Studies on species diversity, host preference, host suitability, longevity and fecundity of native egg parasitoids of stemborers in semi-arid Kenya
Okoth, E. O.
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Infestation and damage by lepidopteran stemborers is one of the major causes of low maize yields in Kenya. Among the biological management options of stemborers, egg parasitoids are some of the potential agents that can be included in the integrated management strategy for the pests. Information on the species diversity and the role of egg parasitoids in stemborer control is lacking in the semi-arid eastern and central regions of Kenya. The aim of this study was to determine the egg parasitoid species diversity and to assess their contribution in enhancing lepidopteran stemborer eggs' mortality in semi-arid eastern and central regions of Kenya. This was first investigated through field surveys by collecting stemborer eggs from farmers' maize fields in Kitui and Thika distrcits. No egg batches were recovered from the plants in Kitui in Eastern province and Thika in Central province during the long rains, of 2003 unlike the short rains, 2003, where 9 egg batches of Chilo partellus and 19 batches of Sesamia calamistis were recovered from Thika district. Five out of the 19 egg batches of S. calamistis yielded Telenomus busseolae (Gahan). On-station studies were also conducted where maize plants were artificially infested with Chilo partellus and Sesamia calamistis eggs in order to determine egg parasitism in the eastern region. Egg parasitism ranged from 0.34-12.54% in both Katumani and Kiboko. However, Kiboko had significantly higher parasitism levels than Katumani during both the long (t = 5.04; df = 2209; p <0.0001) and short rainy seasons of 2003 (t = 11.73; df = 2021; p < 0.0001). The parasitoid species recovered from the stemborer' eggs in Kiboko were T. busseolae, T. isis, Telenomus spp., Trichogramma spp. and Trichogrammatoidae spp., while in Katumani, it was Trichogramma spp. The abundance of the parasitoids in descending order was T. busseolae, T. isis (Polaszek), Trichogramma spp., Telenomus spp., and Trichogrammotoidae (58.9, 17.81, 13.01, 9.59 and 0.68% respectively) at Kiboko. If confirmed, this would be the first record of T. isis in East Africa. The suitability of different ages of stemborer eggs was determined using the dorminant egg parasitoid, T. busseolae. Ages 1-3 days of both B. fusca and S. calamistis were found to be successfully parasitized and suitable for the development of T. busseolae. However, T. busseolae took a longer time to develop in older eggs of S. calamistis. A Y-tube experiment was used to compare the preference by T. busseolae for the pheromones produced by B. fusca and S. calamistis females, but no significant difference in choice for either of the stemborer species was observed (=a1.667; df 1, 60; p = 0.1967). Similarly, in the field, T. busseolae females had non-preference for either B. fusca or S. calamistis (= 0.72; df=1; p>0.05) eggs for parasitization. In a study to determine the lonevity and fecundity of T. busseolae, the females begun ovipositing on the first day of their emergence, and average daily oviposition rate decreased with the age of the female and was considerably higher on the first day than any subsequent day for both B. fusca and S. calamistis. The mean longevity and the mean fecundity of T. busseolae females on B. fusca and S. calamistis did not vary significantly. This study has generated baseline information on egg parasitoids, which can be used in the development of a biological management strategy for stemborers in the semi-arid Kenya.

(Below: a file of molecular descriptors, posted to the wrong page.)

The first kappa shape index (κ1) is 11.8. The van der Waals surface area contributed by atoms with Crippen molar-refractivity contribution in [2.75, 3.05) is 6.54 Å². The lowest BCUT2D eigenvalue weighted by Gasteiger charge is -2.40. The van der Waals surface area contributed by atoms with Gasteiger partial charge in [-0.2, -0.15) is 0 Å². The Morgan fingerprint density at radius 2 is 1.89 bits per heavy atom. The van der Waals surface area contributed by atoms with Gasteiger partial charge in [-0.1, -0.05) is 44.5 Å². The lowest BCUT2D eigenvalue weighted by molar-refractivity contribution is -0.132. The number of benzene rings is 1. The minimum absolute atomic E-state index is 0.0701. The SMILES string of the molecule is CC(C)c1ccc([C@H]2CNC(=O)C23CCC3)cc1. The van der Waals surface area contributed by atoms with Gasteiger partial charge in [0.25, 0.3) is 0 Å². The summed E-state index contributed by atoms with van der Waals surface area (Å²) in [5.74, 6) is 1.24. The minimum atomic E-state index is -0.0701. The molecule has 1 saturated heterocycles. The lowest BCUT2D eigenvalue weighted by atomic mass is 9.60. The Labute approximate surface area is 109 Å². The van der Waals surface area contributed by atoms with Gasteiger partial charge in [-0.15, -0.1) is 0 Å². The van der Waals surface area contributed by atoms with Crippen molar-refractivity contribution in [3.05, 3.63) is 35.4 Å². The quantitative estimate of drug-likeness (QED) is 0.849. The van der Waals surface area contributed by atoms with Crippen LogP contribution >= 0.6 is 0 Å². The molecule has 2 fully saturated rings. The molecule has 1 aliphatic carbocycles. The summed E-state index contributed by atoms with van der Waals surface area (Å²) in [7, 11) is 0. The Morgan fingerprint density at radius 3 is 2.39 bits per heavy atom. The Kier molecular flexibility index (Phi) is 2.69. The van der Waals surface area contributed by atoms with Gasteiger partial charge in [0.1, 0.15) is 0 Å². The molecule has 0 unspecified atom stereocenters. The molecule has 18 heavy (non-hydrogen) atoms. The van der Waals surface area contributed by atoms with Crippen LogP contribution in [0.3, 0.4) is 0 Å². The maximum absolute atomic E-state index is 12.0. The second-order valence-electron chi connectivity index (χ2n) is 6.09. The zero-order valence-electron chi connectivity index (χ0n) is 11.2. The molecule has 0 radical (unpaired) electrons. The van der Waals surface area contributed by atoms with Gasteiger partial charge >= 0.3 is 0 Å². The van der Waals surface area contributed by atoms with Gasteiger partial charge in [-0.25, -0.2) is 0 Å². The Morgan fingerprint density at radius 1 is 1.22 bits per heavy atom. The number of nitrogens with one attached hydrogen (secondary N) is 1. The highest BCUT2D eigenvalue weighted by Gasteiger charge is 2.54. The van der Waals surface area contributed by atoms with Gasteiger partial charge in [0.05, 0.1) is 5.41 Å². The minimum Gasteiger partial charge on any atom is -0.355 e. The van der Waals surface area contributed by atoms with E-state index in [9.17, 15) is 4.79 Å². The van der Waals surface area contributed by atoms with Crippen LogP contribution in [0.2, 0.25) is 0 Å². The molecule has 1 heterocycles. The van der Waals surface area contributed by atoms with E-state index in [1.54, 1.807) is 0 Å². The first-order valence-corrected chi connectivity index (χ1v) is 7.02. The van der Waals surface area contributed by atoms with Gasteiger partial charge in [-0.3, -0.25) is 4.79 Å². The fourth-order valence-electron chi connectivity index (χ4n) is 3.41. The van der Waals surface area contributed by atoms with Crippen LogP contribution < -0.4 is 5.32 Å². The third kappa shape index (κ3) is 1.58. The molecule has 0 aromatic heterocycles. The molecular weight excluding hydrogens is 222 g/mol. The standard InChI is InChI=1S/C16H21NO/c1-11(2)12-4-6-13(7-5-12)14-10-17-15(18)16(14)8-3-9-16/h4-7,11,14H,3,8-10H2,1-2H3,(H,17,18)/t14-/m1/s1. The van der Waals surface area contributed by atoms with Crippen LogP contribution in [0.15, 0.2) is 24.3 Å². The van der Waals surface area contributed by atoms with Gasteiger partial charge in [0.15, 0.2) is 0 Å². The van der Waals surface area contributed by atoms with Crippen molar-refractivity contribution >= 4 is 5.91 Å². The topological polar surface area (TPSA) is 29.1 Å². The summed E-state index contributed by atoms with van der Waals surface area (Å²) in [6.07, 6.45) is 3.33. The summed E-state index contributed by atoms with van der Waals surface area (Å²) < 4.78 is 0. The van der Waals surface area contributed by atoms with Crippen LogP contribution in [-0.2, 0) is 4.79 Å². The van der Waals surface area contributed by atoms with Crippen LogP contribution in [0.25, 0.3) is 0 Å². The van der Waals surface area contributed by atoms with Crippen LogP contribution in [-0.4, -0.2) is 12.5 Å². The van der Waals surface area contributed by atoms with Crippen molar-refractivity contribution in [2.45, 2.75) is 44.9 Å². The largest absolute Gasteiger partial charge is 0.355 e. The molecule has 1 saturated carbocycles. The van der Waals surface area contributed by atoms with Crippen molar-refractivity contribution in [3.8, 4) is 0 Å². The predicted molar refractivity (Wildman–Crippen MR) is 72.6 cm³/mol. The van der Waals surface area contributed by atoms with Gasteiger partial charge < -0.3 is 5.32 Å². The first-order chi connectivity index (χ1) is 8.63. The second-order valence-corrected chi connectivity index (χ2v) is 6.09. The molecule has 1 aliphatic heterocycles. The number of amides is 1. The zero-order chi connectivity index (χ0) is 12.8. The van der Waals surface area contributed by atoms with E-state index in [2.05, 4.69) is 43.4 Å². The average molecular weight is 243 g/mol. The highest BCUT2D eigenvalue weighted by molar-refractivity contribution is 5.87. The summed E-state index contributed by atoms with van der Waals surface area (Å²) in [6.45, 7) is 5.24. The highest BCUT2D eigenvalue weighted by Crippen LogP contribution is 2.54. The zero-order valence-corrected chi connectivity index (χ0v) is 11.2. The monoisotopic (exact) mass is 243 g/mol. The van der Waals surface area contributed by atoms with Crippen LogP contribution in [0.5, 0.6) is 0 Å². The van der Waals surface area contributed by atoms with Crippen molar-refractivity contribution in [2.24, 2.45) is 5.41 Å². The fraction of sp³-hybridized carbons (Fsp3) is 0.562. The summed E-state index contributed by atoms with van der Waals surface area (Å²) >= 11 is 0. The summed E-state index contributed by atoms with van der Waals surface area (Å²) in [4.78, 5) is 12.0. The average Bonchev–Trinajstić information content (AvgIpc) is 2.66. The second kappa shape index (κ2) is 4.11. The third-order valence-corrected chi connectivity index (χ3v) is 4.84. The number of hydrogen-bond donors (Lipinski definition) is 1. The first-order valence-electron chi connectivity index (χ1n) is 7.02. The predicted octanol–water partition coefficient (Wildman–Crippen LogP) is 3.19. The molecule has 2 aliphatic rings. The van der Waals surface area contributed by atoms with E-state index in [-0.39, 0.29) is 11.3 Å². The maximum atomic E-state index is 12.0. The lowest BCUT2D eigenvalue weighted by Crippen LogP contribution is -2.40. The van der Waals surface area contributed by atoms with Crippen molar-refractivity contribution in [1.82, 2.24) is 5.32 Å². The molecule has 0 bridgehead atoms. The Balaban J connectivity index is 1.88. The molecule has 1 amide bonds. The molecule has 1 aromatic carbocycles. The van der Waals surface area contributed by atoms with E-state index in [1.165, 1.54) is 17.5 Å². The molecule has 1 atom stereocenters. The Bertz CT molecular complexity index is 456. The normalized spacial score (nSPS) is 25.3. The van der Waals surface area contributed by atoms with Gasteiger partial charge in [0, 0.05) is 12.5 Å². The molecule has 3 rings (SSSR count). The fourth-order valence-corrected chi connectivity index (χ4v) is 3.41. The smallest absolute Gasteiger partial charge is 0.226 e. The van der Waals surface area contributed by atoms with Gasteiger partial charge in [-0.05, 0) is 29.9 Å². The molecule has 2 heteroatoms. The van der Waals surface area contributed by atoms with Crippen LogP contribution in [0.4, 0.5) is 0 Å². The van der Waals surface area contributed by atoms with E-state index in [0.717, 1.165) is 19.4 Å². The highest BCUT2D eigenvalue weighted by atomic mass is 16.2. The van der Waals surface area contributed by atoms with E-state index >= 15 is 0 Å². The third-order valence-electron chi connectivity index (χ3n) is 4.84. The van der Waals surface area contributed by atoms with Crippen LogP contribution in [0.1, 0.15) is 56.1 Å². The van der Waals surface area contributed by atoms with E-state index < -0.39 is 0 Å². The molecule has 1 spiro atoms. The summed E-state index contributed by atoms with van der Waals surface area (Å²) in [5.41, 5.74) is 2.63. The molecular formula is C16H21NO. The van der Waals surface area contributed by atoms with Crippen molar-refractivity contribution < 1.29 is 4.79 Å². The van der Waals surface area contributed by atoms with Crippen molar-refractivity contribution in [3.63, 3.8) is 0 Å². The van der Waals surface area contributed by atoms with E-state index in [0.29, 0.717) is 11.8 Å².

- MST-Zoological Sciences